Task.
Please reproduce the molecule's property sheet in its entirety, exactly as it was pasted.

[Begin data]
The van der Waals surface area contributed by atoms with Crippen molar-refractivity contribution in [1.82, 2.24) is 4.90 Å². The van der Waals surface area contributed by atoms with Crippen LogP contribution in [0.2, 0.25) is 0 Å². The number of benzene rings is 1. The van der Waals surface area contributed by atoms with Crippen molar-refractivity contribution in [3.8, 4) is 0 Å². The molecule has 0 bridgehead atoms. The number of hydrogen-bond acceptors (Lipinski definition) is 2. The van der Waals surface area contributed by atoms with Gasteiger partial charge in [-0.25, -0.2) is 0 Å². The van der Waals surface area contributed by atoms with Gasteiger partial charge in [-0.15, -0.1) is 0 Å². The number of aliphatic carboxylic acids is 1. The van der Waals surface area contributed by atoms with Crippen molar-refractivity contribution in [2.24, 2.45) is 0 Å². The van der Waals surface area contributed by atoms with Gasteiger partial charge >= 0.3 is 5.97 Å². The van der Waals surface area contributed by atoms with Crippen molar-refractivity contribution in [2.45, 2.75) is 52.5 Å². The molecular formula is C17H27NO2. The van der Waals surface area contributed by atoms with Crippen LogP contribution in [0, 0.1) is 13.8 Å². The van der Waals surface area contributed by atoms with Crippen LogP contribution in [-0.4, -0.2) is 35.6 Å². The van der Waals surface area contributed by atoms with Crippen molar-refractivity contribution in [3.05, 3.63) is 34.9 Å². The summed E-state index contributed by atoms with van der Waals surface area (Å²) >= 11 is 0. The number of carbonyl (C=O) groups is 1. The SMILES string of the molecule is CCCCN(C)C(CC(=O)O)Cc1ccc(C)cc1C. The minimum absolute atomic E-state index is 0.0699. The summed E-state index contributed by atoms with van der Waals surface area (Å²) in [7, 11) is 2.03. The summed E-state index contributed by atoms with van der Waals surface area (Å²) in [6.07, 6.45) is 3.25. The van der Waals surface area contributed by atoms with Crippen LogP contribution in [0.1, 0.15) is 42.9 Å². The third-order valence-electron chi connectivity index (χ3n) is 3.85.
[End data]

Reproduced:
The van der Waals surface area contributed by atoms with Crippen molar-refractivity contribution in [1.82, 2.24) is 4.90 Å². The van der Waals surface area contributed by atoms with Crippen LogP contribution in [0.2, 0.25) is 0 Å². The number of benzene rings is 1. The van der Waals surface area contributed by atoms with Crippen molar-refractivity contribution in [3.8, 4) is 0 Å². The molecule has 0 bridgehead atoms. The number of hydrogen-bond acceptors (Lipinski definition) is 2. The van der Waals surface area contributed by atoms with Gasteiger partial charge in [-0.25, -0.2) is 0 Å². The van der Waals surface area contributed by atoms with Gasteiger partial charge in [-0.15, -0.1) is 0 Å². The number of aliphatic carboxylic acids is 1. The van der Waals surface area contributed by atoms with Crippen molar-refractivity contribution in [2.24, 2.45) is 0 Å². The van der Waals surface area contributed by atoms with Gasteiger partial charge >= 0.3 is 5.97 Å². The van der Waals surface area contributed by atoms with Crippen molar-refractivity contribution in [2.45, 2.75) is 52.5 Å². The molecular formula is C17H27NO2. The van der Waals surface area contributed by atoms with Crippen LogP contribution in [0, 0.1) is 13.8 Å². The van der Waals surface area contributed by atoms with Crippen LogP contribution in [-0.4, -0.2) is 35.6 Å². The van der Waals surface area contributed by atoms with Crippen molar-refractivity contribution in [3.05, 3.63) is 34.9 Å². The summed E-state index contributed by atoms with van der Waals surface area (Å²) >= 11 is 0. The number of carbonyl (C=O) groups is 1. The SMILES string of the molecule is CCCCN(C)C(CC(=O)O)Cc1ccc(C)cc1C. The minimum absolute atomic E-state index is 0.0699. The summed E-state index contributed by atoms with van der Waals surface area (Å²) in [7, 11) is 2.03. The summed E-state index contributed by atoms with van der Waals surface area (Å²) in [6.07, 6.45) is 3.25. The van der Waals surface area contributed by atoms with Crippen LogP contribution in [0.1, 0.15) is 42.9 Å². The third-order valence-electron chi connectivity index (χ3n) is 3.85.